Its a pattern. The Police are getting a bit of a record for making the law up as they go along. Mainly at the instruction of government.
The biggest problem for us ordinary folk is bailiffs. They have a tendency to produce fake court orders and demand money or property compensation (with added admin charge). When the Police are called to give them some polite suggestions on where they can put it, the Police tend to take the bailiffs side, refusing to check on the legitimacy of the court order, and threaten to arrest the victim if they don't comply.
I think we do live in a police state, albeit one where the police seem to be a law unto themselves, pursuing their own agenda unconnected to law & order. When the police force were originally set up in the 1820s there was a widespread fear they'd be used as a repressive force by government. It now seems they are fulfilling that role, though they seem to be outside even government control. Independence seems to mean they can do what they like. They aren't upholding the law & making it look like the ass it is.
Re: Blame both the Tories and New Labour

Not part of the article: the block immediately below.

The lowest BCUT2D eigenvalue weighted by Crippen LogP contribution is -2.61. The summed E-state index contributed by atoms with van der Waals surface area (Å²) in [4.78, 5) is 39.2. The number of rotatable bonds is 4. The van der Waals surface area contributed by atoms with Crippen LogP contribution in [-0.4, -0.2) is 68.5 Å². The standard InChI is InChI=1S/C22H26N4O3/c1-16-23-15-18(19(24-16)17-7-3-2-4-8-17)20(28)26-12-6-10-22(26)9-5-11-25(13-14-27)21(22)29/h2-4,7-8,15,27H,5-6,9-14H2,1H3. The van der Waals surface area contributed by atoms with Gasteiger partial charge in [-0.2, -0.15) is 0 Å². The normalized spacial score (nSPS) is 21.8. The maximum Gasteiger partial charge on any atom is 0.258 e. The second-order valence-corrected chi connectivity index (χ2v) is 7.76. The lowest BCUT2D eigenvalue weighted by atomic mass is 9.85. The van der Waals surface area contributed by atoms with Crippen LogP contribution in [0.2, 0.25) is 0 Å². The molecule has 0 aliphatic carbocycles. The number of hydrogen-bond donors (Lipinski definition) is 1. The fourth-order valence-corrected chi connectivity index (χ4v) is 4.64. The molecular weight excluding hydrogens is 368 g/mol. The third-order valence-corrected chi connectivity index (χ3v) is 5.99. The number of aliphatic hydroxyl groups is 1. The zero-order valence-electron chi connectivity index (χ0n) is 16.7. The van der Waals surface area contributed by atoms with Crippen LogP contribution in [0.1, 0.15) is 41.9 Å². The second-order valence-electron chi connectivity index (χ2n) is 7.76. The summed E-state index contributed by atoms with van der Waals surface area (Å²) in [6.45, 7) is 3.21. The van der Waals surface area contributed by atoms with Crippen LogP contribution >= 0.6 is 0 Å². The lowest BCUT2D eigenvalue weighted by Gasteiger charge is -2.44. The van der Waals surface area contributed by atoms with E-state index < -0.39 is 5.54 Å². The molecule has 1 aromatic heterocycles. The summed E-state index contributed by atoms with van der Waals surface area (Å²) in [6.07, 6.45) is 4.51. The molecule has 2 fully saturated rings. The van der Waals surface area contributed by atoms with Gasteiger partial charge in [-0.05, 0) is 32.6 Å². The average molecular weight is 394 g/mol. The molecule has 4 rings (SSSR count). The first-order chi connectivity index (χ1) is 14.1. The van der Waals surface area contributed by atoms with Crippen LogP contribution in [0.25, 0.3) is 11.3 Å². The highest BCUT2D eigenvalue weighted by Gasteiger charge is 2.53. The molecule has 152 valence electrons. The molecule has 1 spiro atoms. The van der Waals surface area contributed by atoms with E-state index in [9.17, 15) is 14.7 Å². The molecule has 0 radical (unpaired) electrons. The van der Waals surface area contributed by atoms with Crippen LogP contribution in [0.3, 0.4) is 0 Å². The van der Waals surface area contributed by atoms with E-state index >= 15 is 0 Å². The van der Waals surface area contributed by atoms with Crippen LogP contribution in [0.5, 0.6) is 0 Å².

In the footnote should that not be "Harriet Harman (now Harriet Harman MP, Neuer Arbeit apparatchick)"?
OK, coat on and running
Daily mail Mode
Strange how this sort of thing happens on a daily basis, and nobody cares. The police regularly do things they legally can't and have been cheered on by the MPs so far. As soon as it happens to an MP though...
I am a constituent of Damian Green, have communicated with him (being critical of the government no less) and have therefore probably had my communications snatched.
I have just made an IPCC complaint about it.
The exact remit of this committee will be...
that they can't blame anyone, can't accuse anyone and can only talk about what SHOULD have happened.
Just like the Menzes case, where the coroner told them practically the same thing.
Kick in the nads for an officer if they think of asking me "do you have ID, sir?"